Clinical and biological parameters in 166 boys, adolescents and adults with nonmosaic Klinefelter syndrome: a Copenhagen experience


Lise Aksglæde, Department of Growth and Reproduction, Rigshospitalet, Section 5064, Blegdamsvej 9, DK-2100 Copenhagen Ø, Denmark. Tel: +45 3545 5085 | Fax: +45 3545 6054 |


Aim:  Klinefelter syndrome (KS) is the most frequent sex chromosome disorder in males, but the phenotype varies greatly and is therefore highly under-diagnosed. We aimed at describing the phenotypic characteristics throughout life from clinical follow-up of our large cohort of patients with KS.

Methods:  A retrospective observational study of 166 males with nonmosaic 47,XXY KS aged 0.3–80.3 years. Data on phenotype, growth, body composition, bone mineral density, sex hormones, lipids, glycosylated haemoglobin (HbA1C) and prostate-specific antigen were recorded. In addition, histological examination of testicular biopsies from 29 patients was performed.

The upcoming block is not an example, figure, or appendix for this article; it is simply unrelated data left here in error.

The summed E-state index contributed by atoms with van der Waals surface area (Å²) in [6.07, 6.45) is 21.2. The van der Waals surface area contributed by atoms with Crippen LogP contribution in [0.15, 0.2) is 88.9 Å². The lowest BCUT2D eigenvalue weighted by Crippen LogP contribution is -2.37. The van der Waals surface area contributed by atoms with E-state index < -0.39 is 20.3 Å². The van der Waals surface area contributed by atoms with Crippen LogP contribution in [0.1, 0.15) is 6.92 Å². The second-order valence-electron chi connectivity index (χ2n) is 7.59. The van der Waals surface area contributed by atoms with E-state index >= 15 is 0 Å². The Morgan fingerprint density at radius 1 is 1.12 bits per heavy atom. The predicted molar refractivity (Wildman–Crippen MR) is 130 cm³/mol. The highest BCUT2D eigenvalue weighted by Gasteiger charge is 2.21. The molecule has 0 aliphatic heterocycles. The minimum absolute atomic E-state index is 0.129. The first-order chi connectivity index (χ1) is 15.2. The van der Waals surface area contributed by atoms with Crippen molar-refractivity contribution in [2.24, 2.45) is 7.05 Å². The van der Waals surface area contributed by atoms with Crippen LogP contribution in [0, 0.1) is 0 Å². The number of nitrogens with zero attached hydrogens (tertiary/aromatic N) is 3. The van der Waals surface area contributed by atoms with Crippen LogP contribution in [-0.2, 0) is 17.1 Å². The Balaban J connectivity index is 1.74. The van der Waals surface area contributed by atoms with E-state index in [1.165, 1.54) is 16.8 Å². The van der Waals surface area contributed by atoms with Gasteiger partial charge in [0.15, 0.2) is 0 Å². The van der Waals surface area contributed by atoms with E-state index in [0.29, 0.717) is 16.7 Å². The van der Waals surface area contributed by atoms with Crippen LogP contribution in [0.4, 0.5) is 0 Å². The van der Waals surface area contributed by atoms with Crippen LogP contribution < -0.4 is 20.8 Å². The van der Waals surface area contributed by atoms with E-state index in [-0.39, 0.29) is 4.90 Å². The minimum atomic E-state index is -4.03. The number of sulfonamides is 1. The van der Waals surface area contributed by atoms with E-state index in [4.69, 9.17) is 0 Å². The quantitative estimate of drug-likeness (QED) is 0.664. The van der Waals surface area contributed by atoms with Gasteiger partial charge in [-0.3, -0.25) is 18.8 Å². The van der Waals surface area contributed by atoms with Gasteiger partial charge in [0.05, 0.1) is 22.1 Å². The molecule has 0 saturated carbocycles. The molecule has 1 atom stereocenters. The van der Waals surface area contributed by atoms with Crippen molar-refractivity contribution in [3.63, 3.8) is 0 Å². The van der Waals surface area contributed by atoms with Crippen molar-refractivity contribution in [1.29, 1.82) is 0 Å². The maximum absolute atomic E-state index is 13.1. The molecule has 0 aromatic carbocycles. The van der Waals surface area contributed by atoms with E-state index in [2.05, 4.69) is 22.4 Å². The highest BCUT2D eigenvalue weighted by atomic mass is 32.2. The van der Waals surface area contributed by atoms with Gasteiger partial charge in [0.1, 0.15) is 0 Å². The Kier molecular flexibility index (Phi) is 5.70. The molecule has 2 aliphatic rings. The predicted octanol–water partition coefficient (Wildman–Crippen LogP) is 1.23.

Results:  Patients with Klinefelter were taller already in childhood. All patients had smaller testicular volume and elevated luteinizing hormone (LH) and follicle-stimulating hormone levels in adulthood. Cryptorchidism was reported in 14%, gynaecomastia in 44%, and 36% required speech therapy or educational support. The abnormal biochemical parameters became evident after onset of puberty and correlated with histological findings of a gradual deterioration of seminiferous tubules and massive Leydig cell hyperplasia in adults.

Conclusion:  Our patients presented with a wide spectrum of the classical Klinefelter symptoms. In adulthood, two features were consistently present in every patient: small testes and high LH/testosterone ratio, often despite normal testosterone levels. Such biochemical parameters combined with small testes should lead to a suspicion of KS.